Too Much TV: Your TV Talking Points For Monday, November 21st, 2022
The case against Bob Iger's return to Disney
Here's everything you need to know about the world of television for Monday, November 21st, 2022.
Wednesday will be the last day this week for the newsletter. I'll be back the following Monday with plenty of post-holiday news.
THE CASE AGAINST BOB IGER'S RETURN TO DISNEY
I spent a few years just before the first tech crash as a financial reporter. And of all the things I learned about the stock market, the most unsettling thing was realizing how much of the market's moves are driven by emotion.
Every Friday, I would do an early morning audio roundtable with different market analysts and for all of their access to inside information and volumes of sophisticated data, their decisions were often based on experience and their gut. "They don't pay me millions to be right," one chief market strategist explained to me off the air. "They pay me to be right more than I'm wrong."
This reliance on prior events and emotion is even more unsettling when you add the media business into the mix. Hollywood loves a good story and because everyone like to tell themselves the industry runs on relationships, people who should know better start buying into the kind of conventional wisdom that in wiser times might be seen as unlikely - bordering on ludicrous. Remember all of those stories in the trades arguing new Warner Bros. Discovery head David Zaslav was "talent-friendly" because he did a bunch of breakfasts at The Palm and went to a few private Hollywood parties? Yeah, that framing turned out to be not so accurate. And it didn't make much sense at the time either. But if there is anything Hollywood loves more than a story, it's a story that confirms their bias towards a subject.
These are all things to keep in mind as you read the cascade of glowing stories in the trades and major publications today celebrating the return of Bob Iger to Disney. The company announced Sunday night Iger was replacing Bob Chapek as head of the company just a year after leaving and hand-picking Chapek as his replacement. And given the subsequent raves from market analysts and the Hollywood commentariat, you would think Iger has come back and invented a way to produce a Star Wars TV series for less than $15-20 million an episode.
To be clear, Chapek made some fundamental mistakes along with some unforced errors such as not pushing back harder against Florida's so-called "Don't Say Gay" bill and telling an audience he doesn't believe adults watch animation.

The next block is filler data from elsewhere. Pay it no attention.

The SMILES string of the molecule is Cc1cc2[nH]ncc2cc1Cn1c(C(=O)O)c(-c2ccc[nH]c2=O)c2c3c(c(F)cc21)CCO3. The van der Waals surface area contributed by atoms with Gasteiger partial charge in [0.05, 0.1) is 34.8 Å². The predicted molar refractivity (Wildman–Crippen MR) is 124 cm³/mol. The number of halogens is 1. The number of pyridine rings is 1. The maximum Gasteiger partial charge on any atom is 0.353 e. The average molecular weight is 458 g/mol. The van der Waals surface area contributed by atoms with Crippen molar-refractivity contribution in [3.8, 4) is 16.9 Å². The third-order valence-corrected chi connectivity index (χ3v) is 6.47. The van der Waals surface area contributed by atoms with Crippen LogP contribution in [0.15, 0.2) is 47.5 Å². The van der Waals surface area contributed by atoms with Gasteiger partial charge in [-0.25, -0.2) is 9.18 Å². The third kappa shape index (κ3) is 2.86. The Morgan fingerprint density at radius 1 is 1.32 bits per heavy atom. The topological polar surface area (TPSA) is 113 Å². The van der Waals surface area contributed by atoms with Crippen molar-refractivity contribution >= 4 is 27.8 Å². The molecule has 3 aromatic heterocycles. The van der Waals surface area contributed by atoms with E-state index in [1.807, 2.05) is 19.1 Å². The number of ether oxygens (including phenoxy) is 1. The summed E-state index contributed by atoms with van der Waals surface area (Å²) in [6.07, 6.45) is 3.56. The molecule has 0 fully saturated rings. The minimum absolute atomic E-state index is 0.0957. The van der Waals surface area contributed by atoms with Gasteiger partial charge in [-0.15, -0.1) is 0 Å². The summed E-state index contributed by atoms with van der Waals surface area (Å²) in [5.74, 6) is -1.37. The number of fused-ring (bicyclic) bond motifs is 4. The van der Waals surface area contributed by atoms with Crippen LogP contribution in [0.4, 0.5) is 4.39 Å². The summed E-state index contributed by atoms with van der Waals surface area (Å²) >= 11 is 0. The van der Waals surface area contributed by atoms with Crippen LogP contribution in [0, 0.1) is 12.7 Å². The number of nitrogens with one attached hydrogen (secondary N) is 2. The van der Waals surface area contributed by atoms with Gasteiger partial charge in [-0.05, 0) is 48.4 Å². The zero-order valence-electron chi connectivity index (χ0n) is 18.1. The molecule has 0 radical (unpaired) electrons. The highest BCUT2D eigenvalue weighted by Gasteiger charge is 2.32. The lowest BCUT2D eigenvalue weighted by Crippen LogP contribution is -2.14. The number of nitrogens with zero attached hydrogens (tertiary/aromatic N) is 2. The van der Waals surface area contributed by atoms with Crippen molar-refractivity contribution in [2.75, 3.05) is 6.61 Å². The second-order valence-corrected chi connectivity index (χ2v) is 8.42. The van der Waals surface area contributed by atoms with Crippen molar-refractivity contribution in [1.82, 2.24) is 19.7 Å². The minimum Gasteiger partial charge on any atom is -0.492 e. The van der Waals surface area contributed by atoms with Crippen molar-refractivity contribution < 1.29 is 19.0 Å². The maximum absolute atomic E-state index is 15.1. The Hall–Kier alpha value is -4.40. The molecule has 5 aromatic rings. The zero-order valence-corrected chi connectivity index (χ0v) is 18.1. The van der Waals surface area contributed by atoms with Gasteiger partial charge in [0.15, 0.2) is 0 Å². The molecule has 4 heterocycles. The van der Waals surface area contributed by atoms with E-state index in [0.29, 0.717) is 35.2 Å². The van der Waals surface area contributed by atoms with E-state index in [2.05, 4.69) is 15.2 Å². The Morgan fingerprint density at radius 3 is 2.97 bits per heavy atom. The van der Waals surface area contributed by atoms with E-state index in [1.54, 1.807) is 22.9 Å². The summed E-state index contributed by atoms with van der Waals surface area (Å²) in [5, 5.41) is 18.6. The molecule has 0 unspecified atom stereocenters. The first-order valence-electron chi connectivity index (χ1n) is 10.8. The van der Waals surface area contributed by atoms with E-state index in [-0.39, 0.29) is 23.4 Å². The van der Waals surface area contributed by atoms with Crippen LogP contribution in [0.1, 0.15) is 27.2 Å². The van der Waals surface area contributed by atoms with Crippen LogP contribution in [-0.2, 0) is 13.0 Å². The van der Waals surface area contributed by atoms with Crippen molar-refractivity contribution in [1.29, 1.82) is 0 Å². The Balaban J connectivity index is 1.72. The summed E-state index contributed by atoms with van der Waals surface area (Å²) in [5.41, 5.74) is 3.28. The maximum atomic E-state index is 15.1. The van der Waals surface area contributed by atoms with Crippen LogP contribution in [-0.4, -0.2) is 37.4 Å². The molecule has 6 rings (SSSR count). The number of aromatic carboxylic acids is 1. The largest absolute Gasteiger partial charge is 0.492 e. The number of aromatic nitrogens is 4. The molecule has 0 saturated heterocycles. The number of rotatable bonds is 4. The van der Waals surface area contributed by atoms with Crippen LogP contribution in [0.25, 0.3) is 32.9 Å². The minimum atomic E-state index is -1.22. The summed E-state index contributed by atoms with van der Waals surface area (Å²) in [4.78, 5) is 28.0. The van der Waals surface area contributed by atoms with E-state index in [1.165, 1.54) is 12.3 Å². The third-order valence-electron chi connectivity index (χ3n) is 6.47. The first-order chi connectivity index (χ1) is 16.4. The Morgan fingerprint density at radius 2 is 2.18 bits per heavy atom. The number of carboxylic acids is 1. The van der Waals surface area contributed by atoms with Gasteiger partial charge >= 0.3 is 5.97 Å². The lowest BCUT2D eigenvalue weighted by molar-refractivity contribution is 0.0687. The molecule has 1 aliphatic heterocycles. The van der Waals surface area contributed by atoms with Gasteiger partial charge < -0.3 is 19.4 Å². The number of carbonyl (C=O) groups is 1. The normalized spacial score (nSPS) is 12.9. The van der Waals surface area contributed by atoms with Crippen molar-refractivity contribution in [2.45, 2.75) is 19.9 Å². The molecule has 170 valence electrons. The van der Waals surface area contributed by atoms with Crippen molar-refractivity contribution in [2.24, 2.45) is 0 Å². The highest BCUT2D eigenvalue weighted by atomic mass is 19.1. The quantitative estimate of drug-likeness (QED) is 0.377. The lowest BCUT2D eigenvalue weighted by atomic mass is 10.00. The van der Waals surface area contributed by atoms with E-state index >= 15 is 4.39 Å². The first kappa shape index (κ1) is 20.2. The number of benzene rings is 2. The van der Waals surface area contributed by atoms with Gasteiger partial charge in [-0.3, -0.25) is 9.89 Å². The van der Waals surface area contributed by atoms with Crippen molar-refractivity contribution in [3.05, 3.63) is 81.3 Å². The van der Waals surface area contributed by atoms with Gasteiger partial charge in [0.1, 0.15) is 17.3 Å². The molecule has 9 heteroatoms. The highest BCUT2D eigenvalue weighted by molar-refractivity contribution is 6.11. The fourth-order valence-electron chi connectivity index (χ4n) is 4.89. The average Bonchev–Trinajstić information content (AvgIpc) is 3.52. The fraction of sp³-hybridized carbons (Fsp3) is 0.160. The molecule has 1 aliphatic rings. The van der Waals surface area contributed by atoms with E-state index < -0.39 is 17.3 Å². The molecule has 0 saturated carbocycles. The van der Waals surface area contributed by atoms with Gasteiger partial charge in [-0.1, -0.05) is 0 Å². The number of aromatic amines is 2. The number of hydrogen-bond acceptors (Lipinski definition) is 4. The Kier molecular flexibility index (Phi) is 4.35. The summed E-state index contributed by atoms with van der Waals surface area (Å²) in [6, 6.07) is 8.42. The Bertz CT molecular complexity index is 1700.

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Still, Chapek wasn't helped by the actions of his former mentor, who did everything from talk down Chapek's performance privately to allowing the announcement of his return to go out to Disney executives while they were attending Elton John's farewell concert at Dodger Stadium. An event in which Chapek had been expected to introduce John to the audience. In some circles, these kind of things would be referred to as "dick moves."
That might sound harsh, but it's difficult to know how else to characterize the behavior outlined in this piece from today's NY Times:
At public events over the past year — and in conversations with confidants as recently as this month — Mr. Iger repeatedly insisted that he had no intention of returning to Disney. At the same time, Mr. Iger had for months been privately railing against Mr. Chapek, according to several people who spoke with him.
He lamented Mr. Chapek’s seeming lack of empathy and emotional intelligence, which resulted in an inability to communicate with or relate to Hollywood’s creative community. Disney seemed to be losing its soul, he confided to one associate.
Perturbed about Mr. Iger’s trash talk, which made its way back to Disney headquarters, the headstrong Mr. Chapek responded by icing Mr. Iger out — rather than turning to the more experienced executive for advice. Mr. Iger, for instance, never got a call for help when Disney was criticized internally and externally this spring over its approach to legislation in Florida meant to prohibit classroom discussion of sexual orientation and gender identity through the third grade.